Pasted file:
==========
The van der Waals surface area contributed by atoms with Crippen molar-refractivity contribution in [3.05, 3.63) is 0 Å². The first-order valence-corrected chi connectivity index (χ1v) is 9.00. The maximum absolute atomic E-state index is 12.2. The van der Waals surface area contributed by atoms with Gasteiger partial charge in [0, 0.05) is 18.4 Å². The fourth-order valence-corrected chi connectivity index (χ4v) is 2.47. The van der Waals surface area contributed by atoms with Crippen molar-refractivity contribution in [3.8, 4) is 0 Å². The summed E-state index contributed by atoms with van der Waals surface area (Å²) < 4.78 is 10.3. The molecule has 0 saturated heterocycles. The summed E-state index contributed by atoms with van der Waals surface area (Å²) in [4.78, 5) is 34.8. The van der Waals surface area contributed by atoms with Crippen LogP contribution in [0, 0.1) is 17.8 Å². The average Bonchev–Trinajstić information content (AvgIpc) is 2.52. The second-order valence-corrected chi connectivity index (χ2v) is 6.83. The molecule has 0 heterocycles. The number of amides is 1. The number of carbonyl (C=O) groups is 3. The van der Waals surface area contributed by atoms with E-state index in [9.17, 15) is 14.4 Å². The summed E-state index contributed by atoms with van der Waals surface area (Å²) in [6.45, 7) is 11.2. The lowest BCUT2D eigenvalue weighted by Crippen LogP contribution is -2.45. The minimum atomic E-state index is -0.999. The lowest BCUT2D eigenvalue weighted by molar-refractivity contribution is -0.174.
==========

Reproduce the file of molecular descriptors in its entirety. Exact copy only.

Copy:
The van der Waals surface area contributed by atoms with Crippen molar-refractivity contribution in [3.05, 3.63) is 0 Å². The first-order valence-corrected chi connectivity index (χ1v) is 9.00. The maximum absolute atomic E-state index is 12.2. The van der Waals surface area contributed by atoms with Gasteiger partial charge in [0, 0.05) is 18.4 Å². The fourth-order valence-corrected chi connectivity index (χ4v) is 2.47. The van der Waals surface area contributed by atoms with Crippen molar-refractivity contribution in [3.8, 4) is 0 Å². The summed E-state index contributed by atoms with van der Waals surface area (Å²) < 4.78 is 10.3. The molecule has 0 saturated heterocycles. The summed E-state index contributed by atoms with van der Waals surface area (Å²) in [4.78, 5) is 34.8. The van der Waals surface area contributed by atoms with Crippen LogP contribution in [0, 0.1) is 17.8 Å². The average Bonchev–Trinajstić information content (AvgIpc) is 2.52. The second-order valence-corrected chi connectivity index (χ2v) is 6.83. The molecule has 0 heterocycles. The number of amides is 1. The number of carbonyl (C=O) groups is 3. The van der Waals surface area contributed by atoms with E-state index in [9.17, 15) is 14.4 Å². The summed E-state index contributed by atoms with van der Waals surface area (Å²) in [6.45, 7) is 11.2. The lowest BCUT2D eigenvalue weighted by Crippen LogP contribution is -2.45. The minimum atomic E-state index is -0.999. The lowest BCUT2D eigenvalue weighted by molar-refractivity contribution is -0.174.